NPR: First FDA-Approved Drug For Chagas Raises Price Concerns
The Food and Drug Administration recently approved the first U.S. treatment for childhood cases of Chagas disease — a parasite-driven illness that, over time and unless treated early, can cause serious heart problems in about a third of the people it infects. There are perhaps 300,000 cases in the U.S., according to the Centers for Disease Control and Prevention; the illness is much more common in Latin America, where it affects millions. (Columbus, 9/10)

Stat: Amgen’s Cholesterol Drug Would Have To Sell For Around $2,000 To Be Cost Effective
An updated analysis of Amgen’s (AMGN) Repatha, which is one of the newest cholesterol drugs, has been released and suggests the price would have to drop a whopping 85 percent to 88 percent off the existing list price of $14,500 in order to be considered cost effective. This works out to between $1,725 and $2,240, which is still substantially less than the $8,970 price after Amgen gives rebates and discounts to payers, according to sales data cited in the new report from the Institute for Clinical and Economic Review, a non-profit that assesses the value of medicines. (Silverman, 9/11)

NPR: One-Third Of People Stop Taking Prescriptions And Don’t Tell The Doctor
Almost one-third of people have stopped taking a prescription drug at some time without telling their health care provider, according to the latest NPR-Truven Health Analytics Health Poll. And while cost certainly influences whether and how people take their drugs, only 10 percent of people in this poll cited it as the reason for their behavior. A separate question asked people who filled a prescription recently whether they missed at least one dose. A full quarter said they had. (Hobson, 9/8)

Stat: California Moves Closer To Adopting A Drug Pricing Transparency Law
A California bill that would require drug makers to report and justify price hikes took a big step toward reality on Monday night. The state Assembly overwhelmingly passed the legislation and it now goes to the Senate for approval, which legislative sources say may occur as soon as today. The bill, which has been vociferously fought by the pharmaceutical industry, could become one of the most comprehensive state efforts to address pricing transparency. For instance, drug makers would have to provide 60-day notice to insurers and government health plans before increasing list prices of a medicine that costs more than $40, by 16 percent in a two-year period. (Silverman, 9/12)

San Jose Mercury News: California Assembly Passes Drug Price Transparency Bill
The California State Assembly on Monday overwhelmingly approved Senate Bill 17, controversial legislation that could soon become the nation’s most comprehensive law aimed at shining a light on prescription drug prices. … It would enable health insurers to negotiate lower prices for drugs or, in many cases, replace those drugs with cheaper alternatives, according to its supporters. (Seipel, 9/11)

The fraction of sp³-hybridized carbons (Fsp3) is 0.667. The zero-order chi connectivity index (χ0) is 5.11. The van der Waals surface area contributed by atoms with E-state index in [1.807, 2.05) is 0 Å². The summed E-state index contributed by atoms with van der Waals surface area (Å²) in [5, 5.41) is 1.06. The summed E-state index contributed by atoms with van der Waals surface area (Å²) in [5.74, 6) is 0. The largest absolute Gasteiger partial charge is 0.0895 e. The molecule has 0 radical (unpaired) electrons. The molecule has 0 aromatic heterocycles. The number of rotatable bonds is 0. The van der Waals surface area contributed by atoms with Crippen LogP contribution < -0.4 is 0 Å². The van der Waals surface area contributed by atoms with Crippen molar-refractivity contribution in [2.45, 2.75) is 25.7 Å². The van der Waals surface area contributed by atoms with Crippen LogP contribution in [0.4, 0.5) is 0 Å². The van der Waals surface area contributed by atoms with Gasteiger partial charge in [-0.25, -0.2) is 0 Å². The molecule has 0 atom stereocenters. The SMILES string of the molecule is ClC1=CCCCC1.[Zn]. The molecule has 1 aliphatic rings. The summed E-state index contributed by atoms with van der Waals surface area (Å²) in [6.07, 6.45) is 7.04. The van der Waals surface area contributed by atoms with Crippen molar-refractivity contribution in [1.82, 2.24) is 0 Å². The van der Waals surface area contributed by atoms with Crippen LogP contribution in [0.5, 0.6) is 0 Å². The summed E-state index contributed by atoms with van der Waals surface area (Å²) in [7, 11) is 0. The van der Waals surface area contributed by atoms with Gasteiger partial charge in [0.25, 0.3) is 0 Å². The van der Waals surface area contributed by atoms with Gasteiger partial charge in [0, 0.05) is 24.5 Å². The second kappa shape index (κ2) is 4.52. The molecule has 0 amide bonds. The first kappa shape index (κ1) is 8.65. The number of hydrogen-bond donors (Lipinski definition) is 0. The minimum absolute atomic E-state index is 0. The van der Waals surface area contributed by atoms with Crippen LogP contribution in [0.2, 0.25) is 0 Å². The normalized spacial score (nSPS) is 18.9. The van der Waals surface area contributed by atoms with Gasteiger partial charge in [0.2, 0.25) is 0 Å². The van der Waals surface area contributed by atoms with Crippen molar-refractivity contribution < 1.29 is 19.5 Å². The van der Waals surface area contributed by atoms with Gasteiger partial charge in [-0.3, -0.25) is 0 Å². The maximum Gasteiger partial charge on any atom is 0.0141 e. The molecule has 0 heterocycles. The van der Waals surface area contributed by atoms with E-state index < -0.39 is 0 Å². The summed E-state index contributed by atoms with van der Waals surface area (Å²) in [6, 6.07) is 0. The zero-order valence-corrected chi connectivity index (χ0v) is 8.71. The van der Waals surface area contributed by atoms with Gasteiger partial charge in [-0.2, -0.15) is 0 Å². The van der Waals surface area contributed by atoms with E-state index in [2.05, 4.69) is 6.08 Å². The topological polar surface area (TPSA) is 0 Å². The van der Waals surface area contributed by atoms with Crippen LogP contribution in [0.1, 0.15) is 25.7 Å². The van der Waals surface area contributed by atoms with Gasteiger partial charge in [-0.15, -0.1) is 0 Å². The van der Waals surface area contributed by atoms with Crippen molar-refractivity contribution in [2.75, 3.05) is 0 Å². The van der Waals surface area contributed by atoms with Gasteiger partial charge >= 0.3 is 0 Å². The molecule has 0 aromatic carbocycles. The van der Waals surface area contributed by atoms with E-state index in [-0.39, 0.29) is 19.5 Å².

Stat: Vertex Shuts Down Study Of Long-Acting Kalydeco But Insists Development Still On Track
Vertex Pharmaceuticals (VRTX) terminated a small clinical trial involving an important, long-acting version of its cystic fibrosis drug Kalydeco that was acquired from Concert Pharmaceuticals (CNCE) earlier this summer. An update to a listing on the government web site ClinicalTrials.gov shows Vertex shut down the study of the drug known as CTP-656 on Sept. 10. No reason other than “decision by sponsor” is given. (Feuerstein, 9/11)

The Wall Street Journal: Alexion To Cut Workforce By 20%, Shift Headquarters To Boston
Alexion Pharmaceuticals Inc. is cutting its workforce by 20%, relocating its headquarters to Boston and closing sites as it works to reduce its overhead and move on from a sales-practices controversy. The rare-disease drugmaker has seen a slew of management changes during the past year, including hiring a new chief executive, after an internal investigation showed senior management pressured staff to persuade customers to order its flagship drug earlier than needed to meet financial targets. (Hufford, Rockoff and de Avila, 9/12)

The Associated Press: Judge To Hear Arguments On Whether To Lock Up Pharma Bro
A judge is set to hear arguments about whether the provocative online antics of former pharmaceuticals company CEO Martin Shkreli are bad enough to put him behind bars. The hearing before U.S. District Judge Kiyo Matsumoto on a government demand to revoke the convicted Shkreli’s bail was scheduled for Wednesday in federal court in Brooklyn. (Hays, 9/13)

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State Highlights: Del. Governor Signs Law To Help Patients With Disabilities Get Transplants; Wash. Hospitals Fall Short On Charity Care Duties

Media outlets report on news from Delaware, Washington, Minnesota, California and Ohio.

The Associated Press: New Law Ensures Disabled Are Eligible For Organ Transplants
Gov. John Carney is signing legislation aimed at ensuring that individuals with mental and physical disabilities are not denied access to organ transplant procedures based solely on their disability. The bill being signed Wednesday prohibits health care providers from deeming a person ineligible to receive an anatomical gift or organ transplant, related medical services, or referrals based solely on a physical or mental disability. (9/13)

Seattle Times: Report: Washington Hospitals Stingy With Charity Care, With Language Barrier An Issue 
Hospitals around Washington appear to be falling short in their charity-care duties, according to a report by Columbia Legal Services (CLS), which helped Andres-Juan get her pay back, and Attorney General Bob Ferguson, who announced last week a lawsuit against St. Joseph Medical Center in Tacoma. St. Joseph has withheld charity care from tens of thousands of low-income patients since 2012, Ferguson alleged. Senior managers at the hospital, part of the CHI Franciscan chain along with Highline Medical Center, knew about the problems but did nothing, he said. (Young, 9/12)